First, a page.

High school students to Finance Minister Oliver: Balance the budget and increase spending on education, the environment and healthcare

April 20th, 2015 by Dan Allan

Despite the decline in oil prices and government revenues, 49% of high schools students believe that the federal government should do everything it can to make sure the budget is balanced this year.

For the third year in a row, high school students from across Canada participated in the Student Budget Consultation, a national initiative aimed at engaging youth in the federal government budget process.

Student Budget Consultation

Six thousand high school students took part in the 2015 Student Budget Consultation from more than 300 classrooms throughout Canada, representing every province and territory. 

Other findings include:

  • A balanced budget remains important – When asked how they would spend a budget surplus, students allocated a larger percentage of the surplus towards paying down the federal debt (12.9%) than any other option; purchasing new equipment for the Canadian forces (8.6%) and increasing health care transfers to the provinces (7.8%) were also top selections.
  • Increase spending for education, the environment and healthcare – A majority of high school students think the government should spend more on education-related social transfers, protecting the environment and transfers to the provinces for health care. With respect to spending reductions, prisons/increased sentences (29%) and arts and culture (28%) were selected most.
  • Lowering personal taxes and education funding most effective approaches to helping families – When asked what would be most helpful for families, students prioritized lowering personal income taxes (28%) and subsidizing post-secondary education (26%). Implementing a national daycare program (9%) and income splitting (7%) received significantly less support.
  • Reducing tuition seen as the most important strategy to increase youth employment – Approximately 20% of those surveyed said the cost of education was the biggest hurdle facing them in starting their careers, closely followed by career uncertainty (19%).
  • National to scholarship program chosen as best way to mark Canada’s 150th anniversary – A plurality of young Canadians want the Government to mark its 150th anniversary by establishing a new national scholarship program.

To view an infographic of the results highlights, click here.

To view the full results summary, click here.

The results of a corresponding survey of 1,000 Canadians aged 18 and over conducted by polling firm Abacus Data finds that high school students and Canadians 18+ share many of the same priorities and attitudes when it comes to the budget. However, there are also some notable differences between the two groups.

High school students are more likely to prioritize education spending, tuition fee reductions and public debt reduction, while Canadians 18+ are more likely to prioritize healthcare spending, tax reductions, and economic growth. 

  • While a majority of high school students and Canadians 18+ want the federal government to spend more on healthcare transfers, students were more likely to want to see increased federal spending on education related social transfers, reducing crime through crime prevention programs and protecting the environment. Canadians 18+ wanted to see increased spending on tax credits and/or benefits.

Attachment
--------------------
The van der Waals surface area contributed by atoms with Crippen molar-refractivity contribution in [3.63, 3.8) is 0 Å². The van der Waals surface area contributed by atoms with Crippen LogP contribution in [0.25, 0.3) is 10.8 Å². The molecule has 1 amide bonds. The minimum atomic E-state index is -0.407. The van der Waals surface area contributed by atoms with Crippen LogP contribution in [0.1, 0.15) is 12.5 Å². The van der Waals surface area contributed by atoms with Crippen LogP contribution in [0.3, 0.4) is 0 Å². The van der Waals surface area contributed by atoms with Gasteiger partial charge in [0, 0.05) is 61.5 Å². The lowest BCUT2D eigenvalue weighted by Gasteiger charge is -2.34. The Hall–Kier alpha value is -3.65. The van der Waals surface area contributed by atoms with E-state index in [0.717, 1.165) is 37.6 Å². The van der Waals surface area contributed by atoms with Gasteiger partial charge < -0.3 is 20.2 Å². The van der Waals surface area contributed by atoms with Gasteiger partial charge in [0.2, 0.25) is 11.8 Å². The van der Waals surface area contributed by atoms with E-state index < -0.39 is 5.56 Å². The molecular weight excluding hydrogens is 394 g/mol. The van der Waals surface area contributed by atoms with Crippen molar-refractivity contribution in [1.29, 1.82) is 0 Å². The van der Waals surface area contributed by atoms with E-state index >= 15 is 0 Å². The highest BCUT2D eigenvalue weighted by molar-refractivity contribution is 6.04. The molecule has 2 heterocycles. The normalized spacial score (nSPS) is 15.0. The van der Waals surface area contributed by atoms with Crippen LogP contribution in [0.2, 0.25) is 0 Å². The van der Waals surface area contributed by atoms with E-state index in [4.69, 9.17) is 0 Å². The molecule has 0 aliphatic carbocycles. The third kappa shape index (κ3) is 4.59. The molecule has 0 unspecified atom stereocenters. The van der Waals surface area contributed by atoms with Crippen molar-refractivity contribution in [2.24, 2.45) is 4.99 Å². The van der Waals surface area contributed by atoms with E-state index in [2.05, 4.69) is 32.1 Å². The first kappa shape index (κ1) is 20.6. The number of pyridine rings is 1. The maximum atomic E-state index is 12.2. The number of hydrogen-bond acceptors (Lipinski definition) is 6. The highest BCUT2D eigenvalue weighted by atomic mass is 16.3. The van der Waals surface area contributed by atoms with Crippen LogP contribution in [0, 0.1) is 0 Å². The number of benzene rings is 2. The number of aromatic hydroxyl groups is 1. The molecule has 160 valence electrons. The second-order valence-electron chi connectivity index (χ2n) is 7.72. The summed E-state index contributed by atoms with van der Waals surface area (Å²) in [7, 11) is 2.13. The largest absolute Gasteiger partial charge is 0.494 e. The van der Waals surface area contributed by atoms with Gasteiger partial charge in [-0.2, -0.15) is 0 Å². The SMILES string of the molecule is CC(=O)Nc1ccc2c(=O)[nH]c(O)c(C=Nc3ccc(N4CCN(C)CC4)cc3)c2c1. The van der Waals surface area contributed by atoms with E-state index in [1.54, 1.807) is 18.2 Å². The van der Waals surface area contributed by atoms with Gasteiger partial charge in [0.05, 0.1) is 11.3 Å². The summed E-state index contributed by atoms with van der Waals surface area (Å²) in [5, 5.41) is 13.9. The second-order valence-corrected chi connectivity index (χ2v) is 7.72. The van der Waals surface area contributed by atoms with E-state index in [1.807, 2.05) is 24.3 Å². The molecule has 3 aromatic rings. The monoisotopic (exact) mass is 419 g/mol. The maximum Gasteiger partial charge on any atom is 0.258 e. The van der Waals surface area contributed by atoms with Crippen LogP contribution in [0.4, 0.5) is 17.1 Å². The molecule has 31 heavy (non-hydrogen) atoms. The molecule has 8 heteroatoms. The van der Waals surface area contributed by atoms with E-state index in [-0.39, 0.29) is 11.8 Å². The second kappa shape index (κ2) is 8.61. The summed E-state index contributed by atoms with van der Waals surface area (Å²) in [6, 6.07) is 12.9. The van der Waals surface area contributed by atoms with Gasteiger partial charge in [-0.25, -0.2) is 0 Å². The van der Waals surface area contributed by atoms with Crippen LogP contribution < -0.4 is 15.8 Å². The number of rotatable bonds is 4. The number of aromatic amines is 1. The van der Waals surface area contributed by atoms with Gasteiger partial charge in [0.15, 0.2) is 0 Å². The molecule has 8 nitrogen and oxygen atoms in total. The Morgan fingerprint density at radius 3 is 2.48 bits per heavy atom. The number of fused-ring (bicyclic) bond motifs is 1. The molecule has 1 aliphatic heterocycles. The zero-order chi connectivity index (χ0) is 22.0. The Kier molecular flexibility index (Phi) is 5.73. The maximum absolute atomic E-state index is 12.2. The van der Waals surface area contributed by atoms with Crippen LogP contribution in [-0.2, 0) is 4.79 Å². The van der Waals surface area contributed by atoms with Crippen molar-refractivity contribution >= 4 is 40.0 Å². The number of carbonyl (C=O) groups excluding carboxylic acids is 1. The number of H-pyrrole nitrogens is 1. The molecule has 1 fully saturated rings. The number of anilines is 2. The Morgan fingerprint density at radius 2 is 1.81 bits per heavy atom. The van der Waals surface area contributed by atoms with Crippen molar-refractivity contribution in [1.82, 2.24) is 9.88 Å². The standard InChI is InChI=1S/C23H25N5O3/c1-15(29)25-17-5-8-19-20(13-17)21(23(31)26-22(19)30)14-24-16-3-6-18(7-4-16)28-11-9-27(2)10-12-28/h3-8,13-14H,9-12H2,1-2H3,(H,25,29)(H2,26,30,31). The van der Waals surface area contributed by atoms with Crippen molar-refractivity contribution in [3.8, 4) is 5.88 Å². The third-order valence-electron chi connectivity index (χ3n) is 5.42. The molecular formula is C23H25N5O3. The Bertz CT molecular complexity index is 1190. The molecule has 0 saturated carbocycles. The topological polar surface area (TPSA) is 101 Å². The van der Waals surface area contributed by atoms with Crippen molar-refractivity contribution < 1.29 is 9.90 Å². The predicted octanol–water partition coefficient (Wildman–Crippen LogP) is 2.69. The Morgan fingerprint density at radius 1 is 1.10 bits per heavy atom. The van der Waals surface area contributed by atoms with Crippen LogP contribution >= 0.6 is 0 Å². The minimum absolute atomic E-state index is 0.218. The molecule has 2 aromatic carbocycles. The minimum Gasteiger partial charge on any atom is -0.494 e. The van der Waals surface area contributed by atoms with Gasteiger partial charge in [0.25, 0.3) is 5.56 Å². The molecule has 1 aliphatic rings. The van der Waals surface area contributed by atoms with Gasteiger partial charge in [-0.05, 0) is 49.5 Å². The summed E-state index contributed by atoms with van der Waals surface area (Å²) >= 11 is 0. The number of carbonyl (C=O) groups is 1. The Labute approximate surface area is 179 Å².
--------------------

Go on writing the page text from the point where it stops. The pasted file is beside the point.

• When asked what was most important to them in thinking about the kind of Canada they want to see 15 years from now, high school students were more likely to rank investments in education and research, and debt reduction as the most important outcomes – while Canadians 18+ were more likely to rank improving health care and strong growth in the Canadian economy as most important.
  • When asked to identify what the most important step the government could take to help families, about three in ten students and Canadians 18+ prioritized personal income tax reductions. Students were more likely to select subsidizing tuition while Canadians 18+ were more likely to prioritize family income splitting and a national childcare program.

To view the full results comparison summary (high school students vs Canadians 18+), click here.

About the Student Budget Consultation

The Student Budget Consultation is a civic education and financial literacy program that gives young Canadians an opportunity to learn about government and public policy, debate varying viewpoints and offer their opinion on the priorities of the upcoming federal budget.

The program culminated with a consultation survey, held online and through paper-based questionnaires.

The 2015 survey was conducted in partnership with Abacus Data between December 2014 and April 2015. The results were shared with the Department of Finance earlier this month.

About the Organization

CIVIX is Canada’s leading civic education organization working to build the capacity and commitment of young Canadians to participate in our democracy. CIVIX offers resources and innovative approaches to make it easy and effective for educators to teach democracy and citizen engagement.

Student Vote, the flagship program of CIVIX, is a parallel election for students under the voting age coinciding with official elections. In the 2011 federal election, more than 563,000 students cast a Student Vote ballot from nearly 3,800 schools throughout Canada.

The 2015 Student Budget Consultation was coordinated with the support of the Government of Canada, Interac and the Canadian Association of Former Parliamentarians.

 

For further information:

For comment or to be directed to students who participated in the survey, contact Taylor Gunn, President of CIVIX at hello@civix.ca or 1 866 488 8775.

Posted in English, Student Budget Consultation |

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